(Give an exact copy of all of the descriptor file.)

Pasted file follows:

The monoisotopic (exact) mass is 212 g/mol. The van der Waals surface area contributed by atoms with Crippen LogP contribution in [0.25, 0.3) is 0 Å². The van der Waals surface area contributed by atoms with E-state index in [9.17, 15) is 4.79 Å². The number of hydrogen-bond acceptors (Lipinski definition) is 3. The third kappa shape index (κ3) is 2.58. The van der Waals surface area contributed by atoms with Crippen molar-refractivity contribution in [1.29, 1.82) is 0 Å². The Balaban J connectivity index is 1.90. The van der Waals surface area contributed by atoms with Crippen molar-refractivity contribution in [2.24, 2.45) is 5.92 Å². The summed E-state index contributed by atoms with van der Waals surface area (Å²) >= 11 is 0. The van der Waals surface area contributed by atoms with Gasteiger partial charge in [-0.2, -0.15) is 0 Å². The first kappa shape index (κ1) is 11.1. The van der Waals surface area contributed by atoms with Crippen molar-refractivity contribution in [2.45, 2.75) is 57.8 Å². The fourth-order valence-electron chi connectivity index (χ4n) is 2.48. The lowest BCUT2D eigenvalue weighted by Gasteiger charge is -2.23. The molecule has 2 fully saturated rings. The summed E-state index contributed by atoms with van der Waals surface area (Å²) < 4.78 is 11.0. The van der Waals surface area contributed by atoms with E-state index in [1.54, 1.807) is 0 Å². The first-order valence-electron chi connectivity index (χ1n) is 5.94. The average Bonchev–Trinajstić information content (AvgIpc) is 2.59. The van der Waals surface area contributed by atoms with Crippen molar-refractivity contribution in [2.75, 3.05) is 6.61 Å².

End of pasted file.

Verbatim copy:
The monoisotopic (exact) mass is 212 g/mol. The van der Waals surface area contributed by atoms with Crippen LogP contribution in [0.25, 0.3) is 0 Å². The van der Waals surface area contributed by atoms with E-state index in [9.17, 15) is 4.79 Å². The number of hydrogen-bond acceptors (Lipinski definition) is 3. The third kappa shape index (κ3) is 2.58. The van der Waals surface area contributed by atoms with Crippen molar-refractivity contribution in [1.29, 1.82) is 0 Å². The Balaban J connectivity index is 1.90. The van der Waals surface area contributed by atoms with Crippen molar-refractivity contribution in [2.24, 2.45) is 5.92 Å². The summed E-state index contributed by atoms with van der Waals surface area (Å²) >= 11 is 0. The van der Waals surface area contributed by atoms with Gasteiger partial charge in [-0.2, -0.15) is 0 Å². The first kappa shape index (κ1) is 11.1. The van der Waals surface area contributed by atoms with Crippen molar-refractivity contribution in [2.45, 2.75) is 57.8 Å². The fourth-order valence-electron chi connectivity index (χ4n) is 2.48. The lowest BCUT2D eigenvalue weighted by Gasteiger charge is -2.23. The molecule has 2 fully saturated rings. The summed E-state index contributed by atoms with van der Waals surface area (Å²) < 4.78 is 11.0. The van der Waals surface area contributed by atoms with E-state index in [1.54, 1.807) is 0 Å². The first-order valence-electron chi connectivity index (χ1n) is 5.94. The average Bonchev–Trinajstić information content (AvgIpc) is 2.59. The van der Waals surface area contributed by atoms with Crippen molar-refractivity contribution in [2.75, 3.05) is 6.61 Å².